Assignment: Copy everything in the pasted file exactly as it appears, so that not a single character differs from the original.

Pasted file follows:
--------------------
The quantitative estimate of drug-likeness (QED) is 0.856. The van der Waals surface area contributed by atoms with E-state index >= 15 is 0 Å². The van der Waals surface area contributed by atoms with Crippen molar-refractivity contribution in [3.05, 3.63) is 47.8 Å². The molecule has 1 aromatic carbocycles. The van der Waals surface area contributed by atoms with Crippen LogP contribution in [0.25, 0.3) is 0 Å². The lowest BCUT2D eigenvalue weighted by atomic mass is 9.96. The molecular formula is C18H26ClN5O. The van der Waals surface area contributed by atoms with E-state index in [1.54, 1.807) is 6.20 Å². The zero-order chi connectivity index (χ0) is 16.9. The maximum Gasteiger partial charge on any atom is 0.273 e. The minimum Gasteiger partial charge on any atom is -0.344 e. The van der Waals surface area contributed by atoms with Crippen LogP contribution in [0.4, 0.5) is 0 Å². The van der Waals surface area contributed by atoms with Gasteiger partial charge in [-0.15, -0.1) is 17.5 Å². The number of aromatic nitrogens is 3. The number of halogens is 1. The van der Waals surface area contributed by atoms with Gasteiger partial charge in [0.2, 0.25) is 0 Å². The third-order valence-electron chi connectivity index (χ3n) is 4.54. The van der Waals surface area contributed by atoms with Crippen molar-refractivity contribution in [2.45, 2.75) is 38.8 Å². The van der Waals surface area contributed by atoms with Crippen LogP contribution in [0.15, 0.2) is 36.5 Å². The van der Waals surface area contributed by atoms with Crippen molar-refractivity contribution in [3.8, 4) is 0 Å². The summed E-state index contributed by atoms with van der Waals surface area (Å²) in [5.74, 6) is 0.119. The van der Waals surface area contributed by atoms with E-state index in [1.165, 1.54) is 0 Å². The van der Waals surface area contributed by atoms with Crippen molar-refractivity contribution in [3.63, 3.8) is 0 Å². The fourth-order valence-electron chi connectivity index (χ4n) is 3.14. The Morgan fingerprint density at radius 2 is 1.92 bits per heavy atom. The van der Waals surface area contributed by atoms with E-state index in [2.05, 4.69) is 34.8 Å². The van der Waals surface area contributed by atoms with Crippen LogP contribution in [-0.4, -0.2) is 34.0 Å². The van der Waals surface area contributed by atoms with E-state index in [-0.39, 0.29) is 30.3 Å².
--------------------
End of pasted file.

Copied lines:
The quantitative estimate of drug-likeness (QED) is 0.856. The van der Waals surface area contributed by atoms with E-state index >= 15 is 0 Å². The van der Waals surface area contributed by atoms with Crippen molar-refractivity contribution in [3.05, 3.63) is 47.8 Å². The molecule has 1 aromatic carbocycles. The van der Waals surface area contributed by atoms with Crippen LogP contribution in [0.25, 0.3) is 0 Å². The lowest BCUT2D eigenvalue weighted by atomic mass is 9.96. The molecular formula is C18H26ClN5O. The van der Waals surface area contributed by atoms with E-state index in [1.54, 1.807) is 6.20 Å². The zero-order chi connectivity index (χ0) is 16.9. The maximum Gasteiger partial charge on any atom is 0.273 e. The minimum Gasteiger partial charge on any atom is -0.344 e. The van der Waals surface area contributed by atoms with Crippen LogP contribution in [0.4, 0.5) is 0 Å². The van der Waals surface area contributed by atoms with Gasteiger partial charge in [-0.15, -0.1) is 17.5 Å². The number of aromatic nitrogens is 3. The number of halogens is 1. The van der Waals surface area contributed by atoms with Gasteiger partial charge in [0.2, 0.25) is 0 Å². The third-order valence-electron chi connectivity index (χ3n) is 4.54. The van der Waals surface area contributed by atoms with Crippen molar-refractivity contribution in [2.45, 2.75) is 38.8 Å². The van der Waals surface area contributed by atoms with Crippen LogP contribution in [0.15, 0.2) is 36.5 Å². The van der Waals surface area contributed by atoms with Crippen molar-refractivity contribution in [3.8, 4) is 0 Å². The summed E-state index contributed by atoms with van der Waals surface area (Å²) in [5.74, 6) is 0.119. The van der Waals surface area contributed by atoms with E-state index in [1.165, 1.54) is 0 Å². The van der Waals surface area contributed by atoms with Crippen molar-refractivity contribution in [3.63, 3.8) is 0 Å². The fourth-order valence-electron chi connectivity index (χ4n) is 3.14. The Morgan fingerprint density at radius 2 is 1.92 bits per heavy atom. The van der Waals surface area contributed by atoms with E-state index in [2.05, 4.69) is 34.8 Å². The van der Waals surface area contributed by atoms with Crippen LogP contribution in [-0.4, -0.2) is 34.0 Å². The van der Waals surface area contributed by atoms with E-state index in [-0.39, 0.29) is 30.3 Å².